Is Your Shower Like the Shower in the Bates Motel? Researchers analyzed the microbial population living inside showerheads. Ever since Alfred Hitchcock’s Psycho, showers have seemed potentially lethal. Janet Leigh, who played the victim in the famous murder scene at the Bates Motel, avoided them as much as possible thereafter. In a recent study, researchers investigated whether microbes in shower water might be as dangerous as a lurking Anthony Perkins. They analyzed ribosomal RNA sequences from the interior surfaces of 45 showerheads in nine American cities, sampling some on several occasions. The number of organisms identified at each site varied between 2 and 29, and the flora tended to be stable over time. The bacteria were mostly ubiquitous soil and water microbes that tend to form biofilms but rarely cause human infection.Mycobacterium avium and M. gordonae, however, were commonly found isolates, identified at much higher levels in the showerheads than in the feeding water. M. avium, especially, can cause disease when people with deficient cell-mediated immunity inhale it into the lungs, and some scientists have speculated that M. avium infections have increased as showers replace baths as the more popular bathing method. A reassuring finding was the rarity of Legionella pneumophila, because showers have occasionally been implicated as a source of Legionnaires disease.http://www.pnas.org/content/106/38/16393.full?linkType=FULL&journalCode=pnas&resid=106/38/16393
New Testing Combination May Reveal Latent Syphilis Reversing the usual order of syphilis tests produces additional positive results that may require treatment for late latent syphilis, according to a CDC study in MMWR. Recently, some labs have begun screening first with a treponemal test and then retesting reactive specimens with a nontreponemal test for confirmation, reversing the usual order. Reviewing results from four New York City labs, the CDC found that 3% of 117,000 samples were positive on the treponemal test but not on the nontreponemal test, so they would not have been identified using the traditional testing order. In such cases, a second treponemal test should be done if the patient has no history of syphilis treatment. If that test is also positive, “clinicians should discuss the possibility of infection and offer treatment to patients who have not been previously treated,” the CDC says. MMWR article (Free)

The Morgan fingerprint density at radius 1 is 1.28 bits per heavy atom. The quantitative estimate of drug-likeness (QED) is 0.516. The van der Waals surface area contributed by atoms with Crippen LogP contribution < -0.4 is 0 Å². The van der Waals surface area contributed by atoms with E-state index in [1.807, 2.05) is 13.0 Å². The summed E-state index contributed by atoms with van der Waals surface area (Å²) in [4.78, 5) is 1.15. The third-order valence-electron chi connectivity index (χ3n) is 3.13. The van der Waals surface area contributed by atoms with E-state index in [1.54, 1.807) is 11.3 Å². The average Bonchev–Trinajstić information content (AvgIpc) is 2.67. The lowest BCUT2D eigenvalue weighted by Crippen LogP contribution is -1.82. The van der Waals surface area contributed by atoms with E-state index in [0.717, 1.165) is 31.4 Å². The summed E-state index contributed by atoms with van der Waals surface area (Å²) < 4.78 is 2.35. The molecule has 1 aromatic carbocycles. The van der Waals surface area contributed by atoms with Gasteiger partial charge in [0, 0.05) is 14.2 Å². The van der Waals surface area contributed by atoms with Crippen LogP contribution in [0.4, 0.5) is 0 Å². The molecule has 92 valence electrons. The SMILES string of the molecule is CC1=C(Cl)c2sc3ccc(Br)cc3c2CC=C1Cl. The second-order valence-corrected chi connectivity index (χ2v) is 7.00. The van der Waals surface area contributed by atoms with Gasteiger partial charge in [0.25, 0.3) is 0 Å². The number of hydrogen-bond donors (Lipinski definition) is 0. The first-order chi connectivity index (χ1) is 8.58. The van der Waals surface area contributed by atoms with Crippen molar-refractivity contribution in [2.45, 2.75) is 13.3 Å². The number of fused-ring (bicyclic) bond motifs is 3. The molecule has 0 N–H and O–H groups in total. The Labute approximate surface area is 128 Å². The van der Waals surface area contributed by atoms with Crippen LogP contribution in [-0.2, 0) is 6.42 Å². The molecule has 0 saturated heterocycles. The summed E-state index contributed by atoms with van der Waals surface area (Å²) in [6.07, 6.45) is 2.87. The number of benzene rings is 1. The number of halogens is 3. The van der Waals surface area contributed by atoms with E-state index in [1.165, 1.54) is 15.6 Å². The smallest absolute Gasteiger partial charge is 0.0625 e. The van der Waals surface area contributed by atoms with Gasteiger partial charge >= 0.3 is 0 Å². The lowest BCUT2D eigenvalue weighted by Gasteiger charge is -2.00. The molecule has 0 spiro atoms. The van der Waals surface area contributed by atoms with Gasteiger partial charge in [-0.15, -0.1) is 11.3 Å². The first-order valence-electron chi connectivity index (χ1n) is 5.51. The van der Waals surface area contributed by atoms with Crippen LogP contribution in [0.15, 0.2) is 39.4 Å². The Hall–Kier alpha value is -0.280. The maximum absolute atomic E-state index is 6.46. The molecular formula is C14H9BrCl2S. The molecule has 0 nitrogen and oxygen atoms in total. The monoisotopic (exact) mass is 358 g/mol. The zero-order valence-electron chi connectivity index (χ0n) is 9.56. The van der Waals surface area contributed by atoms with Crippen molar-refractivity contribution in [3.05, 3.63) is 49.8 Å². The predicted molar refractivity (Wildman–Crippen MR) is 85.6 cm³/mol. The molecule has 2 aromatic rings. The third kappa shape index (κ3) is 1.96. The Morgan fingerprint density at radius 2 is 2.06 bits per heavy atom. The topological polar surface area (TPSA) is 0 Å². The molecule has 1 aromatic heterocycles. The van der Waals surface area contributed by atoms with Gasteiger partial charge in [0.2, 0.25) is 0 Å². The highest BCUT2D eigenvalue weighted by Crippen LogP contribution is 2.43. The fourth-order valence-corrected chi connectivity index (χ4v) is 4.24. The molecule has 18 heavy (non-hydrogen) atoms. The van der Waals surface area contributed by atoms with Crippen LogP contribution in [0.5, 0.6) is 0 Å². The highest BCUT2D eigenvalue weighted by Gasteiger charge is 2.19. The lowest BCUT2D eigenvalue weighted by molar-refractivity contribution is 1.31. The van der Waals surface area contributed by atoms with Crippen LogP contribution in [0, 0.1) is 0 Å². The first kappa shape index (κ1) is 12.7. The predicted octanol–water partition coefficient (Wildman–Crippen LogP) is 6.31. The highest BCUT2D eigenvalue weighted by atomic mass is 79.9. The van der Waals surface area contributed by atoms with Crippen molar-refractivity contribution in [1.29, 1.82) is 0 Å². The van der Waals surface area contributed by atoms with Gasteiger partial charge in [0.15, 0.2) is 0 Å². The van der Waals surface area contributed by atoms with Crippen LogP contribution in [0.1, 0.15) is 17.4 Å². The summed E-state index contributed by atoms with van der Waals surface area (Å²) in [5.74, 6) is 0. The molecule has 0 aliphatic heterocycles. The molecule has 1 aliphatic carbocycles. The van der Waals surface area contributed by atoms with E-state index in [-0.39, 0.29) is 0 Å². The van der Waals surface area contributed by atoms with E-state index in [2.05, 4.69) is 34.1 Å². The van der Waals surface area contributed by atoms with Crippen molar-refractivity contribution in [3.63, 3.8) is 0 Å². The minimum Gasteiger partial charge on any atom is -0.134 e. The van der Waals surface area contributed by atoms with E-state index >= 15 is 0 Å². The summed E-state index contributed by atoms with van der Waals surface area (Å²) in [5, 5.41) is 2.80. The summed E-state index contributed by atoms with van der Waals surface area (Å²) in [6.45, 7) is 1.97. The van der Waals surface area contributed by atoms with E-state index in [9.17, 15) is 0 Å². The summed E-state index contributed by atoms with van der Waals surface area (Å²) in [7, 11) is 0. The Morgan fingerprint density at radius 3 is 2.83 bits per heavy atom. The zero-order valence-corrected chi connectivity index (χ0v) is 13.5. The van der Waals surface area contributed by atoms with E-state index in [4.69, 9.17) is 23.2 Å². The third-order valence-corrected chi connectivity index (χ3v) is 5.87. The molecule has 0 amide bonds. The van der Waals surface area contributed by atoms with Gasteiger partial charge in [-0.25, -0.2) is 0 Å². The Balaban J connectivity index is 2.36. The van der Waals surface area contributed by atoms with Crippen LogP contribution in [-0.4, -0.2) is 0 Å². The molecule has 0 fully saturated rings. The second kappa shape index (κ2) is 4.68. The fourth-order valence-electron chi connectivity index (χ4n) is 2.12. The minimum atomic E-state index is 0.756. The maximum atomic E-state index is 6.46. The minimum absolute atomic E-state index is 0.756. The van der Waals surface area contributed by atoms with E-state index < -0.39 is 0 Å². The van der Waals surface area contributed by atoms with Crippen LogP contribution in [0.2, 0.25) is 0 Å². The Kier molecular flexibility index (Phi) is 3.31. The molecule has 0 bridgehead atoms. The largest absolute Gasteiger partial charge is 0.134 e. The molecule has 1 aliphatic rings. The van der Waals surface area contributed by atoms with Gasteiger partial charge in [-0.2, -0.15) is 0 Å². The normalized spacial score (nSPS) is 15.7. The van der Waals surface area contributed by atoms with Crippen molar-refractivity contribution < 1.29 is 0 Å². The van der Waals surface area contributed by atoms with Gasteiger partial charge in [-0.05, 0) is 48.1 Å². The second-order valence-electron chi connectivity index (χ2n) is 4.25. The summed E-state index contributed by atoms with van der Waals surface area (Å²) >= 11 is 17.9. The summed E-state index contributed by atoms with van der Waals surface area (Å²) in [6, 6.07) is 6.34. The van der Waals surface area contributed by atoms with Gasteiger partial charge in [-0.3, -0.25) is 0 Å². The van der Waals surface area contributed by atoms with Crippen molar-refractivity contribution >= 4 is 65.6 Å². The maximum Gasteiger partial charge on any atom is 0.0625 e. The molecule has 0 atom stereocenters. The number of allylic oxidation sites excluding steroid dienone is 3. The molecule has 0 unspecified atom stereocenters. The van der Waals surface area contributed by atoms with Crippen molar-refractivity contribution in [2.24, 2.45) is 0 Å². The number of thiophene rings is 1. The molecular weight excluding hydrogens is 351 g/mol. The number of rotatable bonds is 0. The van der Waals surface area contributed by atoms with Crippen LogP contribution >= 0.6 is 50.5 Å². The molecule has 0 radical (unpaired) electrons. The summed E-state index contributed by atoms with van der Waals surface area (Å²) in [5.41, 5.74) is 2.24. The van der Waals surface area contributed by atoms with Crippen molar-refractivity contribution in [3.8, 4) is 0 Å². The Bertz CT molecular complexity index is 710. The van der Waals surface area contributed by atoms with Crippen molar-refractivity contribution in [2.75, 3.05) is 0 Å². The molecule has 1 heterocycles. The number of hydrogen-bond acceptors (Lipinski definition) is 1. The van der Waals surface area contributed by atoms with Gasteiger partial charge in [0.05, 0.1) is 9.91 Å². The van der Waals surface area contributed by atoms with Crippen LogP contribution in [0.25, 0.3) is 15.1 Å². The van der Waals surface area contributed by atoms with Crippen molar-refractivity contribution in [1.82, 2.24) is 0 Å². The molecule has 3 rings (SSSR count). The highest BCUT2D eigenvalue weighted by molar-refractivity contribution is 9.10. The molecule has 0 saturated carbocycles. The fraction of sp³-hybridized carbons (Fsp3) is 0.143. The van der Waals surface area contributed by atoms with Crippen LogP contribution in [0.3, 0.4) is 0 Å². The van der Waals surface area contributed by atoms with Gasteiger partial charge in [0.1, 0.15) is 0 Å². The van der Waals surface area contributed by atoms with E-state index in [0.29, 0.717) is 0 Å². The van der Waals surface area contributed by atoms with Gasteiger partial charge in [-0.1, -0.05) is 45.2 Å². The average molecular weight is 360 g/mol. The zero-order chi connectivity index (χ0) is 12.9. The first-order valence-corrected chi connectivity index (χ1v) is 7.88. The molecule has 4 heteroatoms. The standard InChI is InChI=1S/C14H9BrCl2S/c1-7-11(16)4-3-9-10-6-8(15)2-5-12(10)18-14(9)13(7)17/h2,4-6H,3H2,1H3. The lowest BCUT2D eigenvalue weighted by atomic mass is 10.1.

Unexplained False Positives Seen in Oral Rapid HIV Tests Two clusters of unexplained false-positive results from rapid oral HIV tests have occurred at New York City STD clinics, reports MMWR. The episodes, involving the OraQuick Advance Rapid HIV-1/2 Antibody Test, started in late 2005 and late 2007. After the first occurrence, clinics began following up reactive oral tests with immediate finger-stick whole-blood tests to reduce the number of false-positives. In the more recent cluster, the number of false-positive oral fluid tests increased from 0.51% in November 2007 to 1.11% of those tested in February of this year. The CDC still encourages rapid HIV testing because it increases the number of people who get tested and receive their results. Patients should be told the rapid test results are preliminary and require confirmation, the agency says. MMWR article (Free)
Screen Hypertensive Patients for Diabetes, USPSTF Advises
Patients with blood pressure above 135/80 mm Hg should undergo screening for type 2 diabetes, the U.S. Preventive Services Task Force recommends in the current Annals of Internal Medicine. The group says that sustained pressure above 135/80 — whether the patient is under treatment for hypertension or not — should trigger screening. There is adequate evidence, the group reports, that lowering pressure below conventional target values in patients with diabetes will lower cardiovascular risks. There is not enough evidence available to weigh the benefits of screening for diabetes in asymptomatic adults with lower blood pressure. However, according to the task force, screening normotensives on an individual basis may be useful if it “would help inform decisions about coronary heart disease prevention strategies.” The task force made its recommendations after reviewing evidence published since 2003, the date of its previous statement. In addition, the group withdrew a recommendation to screen patients with hyperlipidemia for diabetes. Annals of Internal Medicine guidelines